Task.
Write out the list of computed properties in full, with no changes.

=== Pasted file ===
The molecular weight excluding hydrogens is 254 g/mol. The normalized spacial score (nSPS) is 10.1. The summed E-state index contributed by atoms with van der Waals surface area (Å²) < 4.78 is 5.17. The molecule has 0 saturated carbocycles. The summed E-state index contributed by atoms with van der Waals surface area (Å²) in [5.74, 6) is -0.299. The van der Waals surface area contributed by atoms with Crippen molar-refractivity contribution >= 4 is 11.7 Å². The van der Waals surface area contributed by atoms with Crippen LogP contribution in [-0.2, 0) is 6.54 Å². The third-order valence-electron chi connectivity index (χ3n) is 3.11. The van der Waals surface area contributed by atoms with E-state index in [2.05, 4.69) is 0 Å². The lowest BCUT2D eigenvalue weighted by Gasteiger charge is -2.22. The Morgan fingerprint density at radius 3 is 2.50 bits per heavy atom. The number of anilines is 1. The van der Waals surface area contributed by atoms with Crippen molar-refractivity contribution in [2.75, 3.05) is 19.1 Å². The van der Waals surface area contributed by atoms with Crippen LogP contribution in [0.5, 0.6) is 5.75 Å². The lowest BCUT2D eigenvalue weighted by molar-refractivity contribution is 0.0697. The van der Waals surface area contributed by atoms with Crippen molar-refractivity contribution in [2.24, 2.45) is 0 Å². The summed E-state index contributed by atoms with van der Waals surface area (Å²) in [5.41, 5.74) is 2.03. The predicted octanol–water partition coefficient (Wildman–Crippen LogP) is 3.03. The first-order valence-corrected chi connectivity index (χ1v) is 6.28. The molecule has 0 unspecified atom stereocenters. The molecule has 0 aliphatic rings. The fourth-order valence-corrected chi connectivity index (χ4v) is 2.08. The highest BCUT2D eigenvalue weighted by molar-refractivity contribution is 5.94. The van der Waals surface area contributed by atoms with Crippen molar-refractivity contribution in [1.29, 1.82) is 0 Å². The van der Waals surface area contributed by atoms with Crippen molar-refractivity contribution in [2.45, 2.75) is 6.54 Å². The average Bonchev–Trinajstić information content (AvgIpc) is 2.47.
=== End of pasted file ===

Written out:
The molecular weight excluding hydrogens is 254 g/mol. The normalized spacial score (nSPS) is 10.1. The summed E-state index contributed by atoms with van der Waals surface area (Å²) < 4.78 is 5.17. The molecule has 0 saturated carbocycles. The summed E-state index contributed by atoms with van der Waals surface area (Å²) in [5.74, 6) is -0.299. The van der Waals surface area contributed by atoms with Crippen molar-refractivity contribution >= 4 is 11.7 Å². The van der Waals surface area contributed by atoms with Crippen LogP contribution in [-0.2, 0) is 6.54 Å². The third-order valence-electron chi connectivity index (χ3n) is 3.11. The van der Waals surface area contributed by atoms with E-state index in [2.05, 4.69) is 0 Å². The lowest BCUT2D eigenvalue weighted by Gasteiger charge is -2.22. The Morgan fingerprint density at radius 3 is 2.50 bits per heavy atom. The number of anilines is 1. The van der Waals surface area contributed by atoms with Crippen molar-refractivity contribution in [2.75, 3.05) is 19.1 Å². The van der Waals surface area contributed by atoms with Crippen LogP contribution in [0.5, 0.6) is 5.75 Å². The lowest BCUT2D eigenvalue weighted by molar-refractivity contribution is 0.0697. The van der Waals surface area contributed by atoms with Crippen molar-refractivity contribution in [2.24, 2.45) is 0 Å². The summed E-state index contributed by atoms with van der Waals surface area (Å²) in [5.41, 5.74) is 2.03. The predicted octanol–water partition coefficient (Wildman–Crippen LogP) is 3.03. The first-order valence-corrected chi connectivity index (χ1v) is 6.28. The molecule has 0 unspecified atom stereocenters. The molecule has 0 aliphatic rings. The fourth-order valence-corrected chi connectivity index (χ4v) is 2.08. The highest BCUT2D eigenvalue weighted by molar-refractivity contribution is 5.94. The van der Waals surface area contributed by atoms with Crippen molar-refractivity contribution in [1.29, 1.82) is 0 Å². The van der Waals surface area contributed by atoms with Crippen molar-refractivity contribution in [2.45, 2.75) is 6.54 Å². The average Bonchev–Trinajstić information content (AvgIpc) is 2.47.